Exception to the rules: PRR hoppers

In recent posts (like this one), I’ve written about the dominance of home road (in this case, CNR) rolling stock on branch line trains in Canada. This makes a lot of sense when one considers the rules for car handling. Here are a couple of the rules, roughly put, that apply to this posting:

– An empty car from any railway is to be returned directly to its home railway, retracing the route that it took while loaded. This makes sense when you consider that empty cars earn no revenue. So, each railway that earned money to move the load shares the cost to move the empty.

– Anywhere along its journey home, an empty car from any railway may be grabbed and used for a load providing the load is heading in the general direction of home. So, a Maine Central car could be loaded in Port Rowan and sent to Toronto (or Kingston or Ottawa or Montreal) since it’s likely the MEC car was routed from the MEC to St. Johnsbury VT, then via the CPR to Montreal. But that MEC car could not be loaded in Port Rowan and sent to Detroit, or Winnipeg, or Vancouver, or even Halifax, since that would take it too far off its route home.

But sometimes, those car handling rules are bent. I suspect that the photo below illustrates an example of this:
Two PRR hoppers of gravel photo PtR-PRR-Hoppers_zps65d9e8a3.jpg

It’s September of 1955 and The Daily Effort has arrived in Port Rowan. In the consist is a Pennsylvania Railroad hopper car loaded with gravel. What’s it doing there?

Hopper cars from American railroads were not uncommon in southern Ontario. Most of them were carrying coal to Canada’s industrial heartland – either for factory boilers, steel making, or to coal dealers. Even locomotive coal came from the United States.

But this car is not carrying coal. It’s carrying gravel. Ontario is full of gravel – who would import it?

As Ian Wilson‘s excellent book about the line from Hamilton to Port Rowan and Port Dover points out, there are large gravel pits at Hagersville, Ontario. For those unfamiliar with the railway, this map should help:
The line between the lakes photo ProtoMap.jpg

As should be clear by how I’ve modelled it, Port Rowan has the word “Port” in its name but the railway terminal is nowhere near the water. It’s at the north end of town – well away from Lake Erie – and obviously there’s no railway/marine intermodal stuff happening here. That PRR car isn’t going to get loaded onto a ferry to cross the lake.

It’s also unlikely that the PRR car was loaded in Hagersville, and then picked up by The Daily Effort and hauled to Port Rowan, just so it could be hauled back to Hamilton and then head towards home. Not only would that be a fair bit of back hauling, but the CNR time tables for the era note that in addition to the mixed train, a freight extra runs six days per week from Hamilton to Simcoe and back. In addition, Ian’s book notes a Jarvis Turn (freight extra from Hamilton to Calendonia and back, with a run to Jarvis as needed), and two Hagersville Turns (running Hamilton to Hagersville and back – one in the day, one at night). It’s far more likely that a freight extra would handle gravel loads out of Hagersville – and in any case, that any loads would be picked up on the return trip north.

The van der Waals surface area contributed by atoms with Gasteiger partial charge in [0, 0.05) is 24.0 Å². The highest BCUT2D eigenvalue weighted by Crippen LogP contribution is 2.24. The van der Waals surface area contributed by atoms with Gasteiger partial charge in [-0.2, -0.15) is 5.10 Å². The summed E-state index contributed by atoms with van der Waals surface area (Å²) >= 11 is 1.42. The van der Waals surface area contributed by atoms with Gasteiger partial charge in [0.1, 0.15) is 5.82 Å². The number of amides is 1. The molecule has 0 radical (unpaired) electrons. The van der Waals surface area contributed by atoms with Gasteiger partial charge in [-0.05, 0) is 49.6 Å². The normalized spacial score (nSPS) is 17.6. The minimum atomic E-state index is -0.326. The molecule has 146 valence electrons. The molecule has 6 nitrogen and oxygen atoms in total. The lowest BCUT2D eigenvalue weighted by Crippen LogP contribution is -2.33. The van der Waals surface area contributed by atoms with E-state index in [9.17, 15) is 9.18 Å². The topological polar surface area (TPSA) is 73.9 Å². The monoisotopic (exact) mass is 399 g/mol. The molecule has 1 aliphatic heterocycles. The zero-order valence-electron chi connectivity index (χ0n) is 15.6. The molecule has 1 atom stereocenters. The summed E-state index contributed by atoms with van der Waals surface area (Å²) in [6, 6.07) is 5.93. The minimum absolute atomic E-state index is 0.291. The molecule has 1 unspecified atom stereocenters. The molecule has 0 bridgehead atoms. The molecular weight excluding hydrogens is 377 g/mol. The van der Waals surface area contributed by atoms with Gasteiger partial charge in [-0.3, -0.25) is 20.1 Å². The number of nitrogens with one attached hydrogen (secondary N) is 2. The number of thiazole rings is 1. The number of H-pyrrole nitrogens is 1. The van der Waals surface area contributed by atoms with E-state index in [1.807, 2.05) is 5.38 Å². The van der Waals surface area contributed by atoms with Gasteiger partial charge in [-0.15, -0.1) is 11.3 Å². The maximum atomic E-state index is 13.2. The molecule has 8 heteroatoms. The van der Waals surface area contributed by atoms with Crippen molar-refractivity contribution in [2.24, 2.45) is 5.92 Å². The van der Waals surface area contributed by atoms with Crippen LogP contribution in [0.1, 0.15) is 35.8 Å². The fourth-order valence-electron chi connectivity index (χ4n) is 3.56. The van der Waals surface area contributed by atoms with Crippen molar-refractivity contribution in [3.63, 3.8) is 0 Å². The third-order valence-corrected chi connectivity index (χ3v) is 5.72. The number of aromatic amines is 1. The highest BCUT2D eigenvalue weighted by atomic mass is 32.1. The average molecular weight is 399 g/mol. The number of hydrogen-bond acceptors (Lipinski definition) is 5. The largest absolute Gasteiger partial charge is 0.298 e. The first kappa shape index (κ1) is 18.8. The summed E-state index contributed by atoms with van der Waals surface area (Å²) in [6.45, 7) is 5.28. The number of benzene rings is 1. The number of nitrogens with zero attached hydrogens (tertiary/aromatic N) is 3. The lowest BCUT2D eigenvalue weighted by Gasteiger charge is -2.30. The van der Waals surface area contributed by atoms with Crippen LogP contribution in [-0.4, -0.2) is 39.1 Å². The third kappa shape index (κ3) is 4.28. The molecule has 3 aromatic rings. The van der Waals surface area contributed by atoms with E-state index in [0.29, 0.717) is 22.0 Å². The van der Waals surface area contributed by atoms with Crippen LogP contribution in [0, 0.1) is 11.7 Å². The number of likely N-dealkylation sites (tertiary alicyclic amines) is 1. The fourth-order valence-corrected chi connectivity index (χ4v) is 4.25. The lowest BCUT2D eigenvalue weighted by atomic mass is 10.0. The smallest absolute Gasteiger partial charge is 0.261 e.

So it’s safe, I think, to assume that this load is destined for Port Rowan – and Ian’s book notes that the coal dealer allowed his elevated track to be used to unload crushed stone.

My best guess – complete speculation at this point – is that two loads’ worth of gravel was needed in Port Rowan, and the PRR car was one of two available so the CNR sent it to be loaded.

Will I actually model a PRR car carrying gravel to Port Rowan? Probably not, although I do have a PRR hopper weathered for coal service that makes an appearance:
Coal hoppers photo CoalHoppers-Finished.jpg

I find it’s better to model the typical and the plausible – the things that do not have to be dissected and explained with speculation to make sense. So any crushed stone loads for Port Rowan will arrive in CNR cars…
CNR hoppers in stone service photo CNR-StoneHoppers-Finished.jpg

6 thoughts on “Exception to the rules: PRR hoppers

  1. Thanks Trevor, I wasn’t too sure of the geography of all these old branchlines. I’m a child of the ’80s and a lot of these minor branches were abandoned and torn up when I was still in diapers (or even before I was born).

    You never know where customers get stuff shipped in from sometimes (even when there’s a nearer source of the same thing) but’s it’s also not completely implausible for a CN agent to snag a PRR car for loading even if it’s going the wrong way. Technically a violation of car service rules, but if there’s a shortage of other cars a resourceful agent will make do. I’m sure lots of interesting violations happened quite frequently. And besides, PRR still gets per diem payments for every day the car is away from their own lines.

    Lots of interesting discussion of a post about 3 new weathered boxcars!

    • Hi Chris:

      “Lots of interesting discussion of a post about 3 new weathered boxcars!”

      It sure is – I’m glad it came up.
      By the way – nice blog! I’ve added it to my list of interesting links and will spend some time reading through the archives.
      I remember an article on the ACR in the August 1994 issue of Railpace Newsmagazine that made me want to model that line. Really glad somebody is.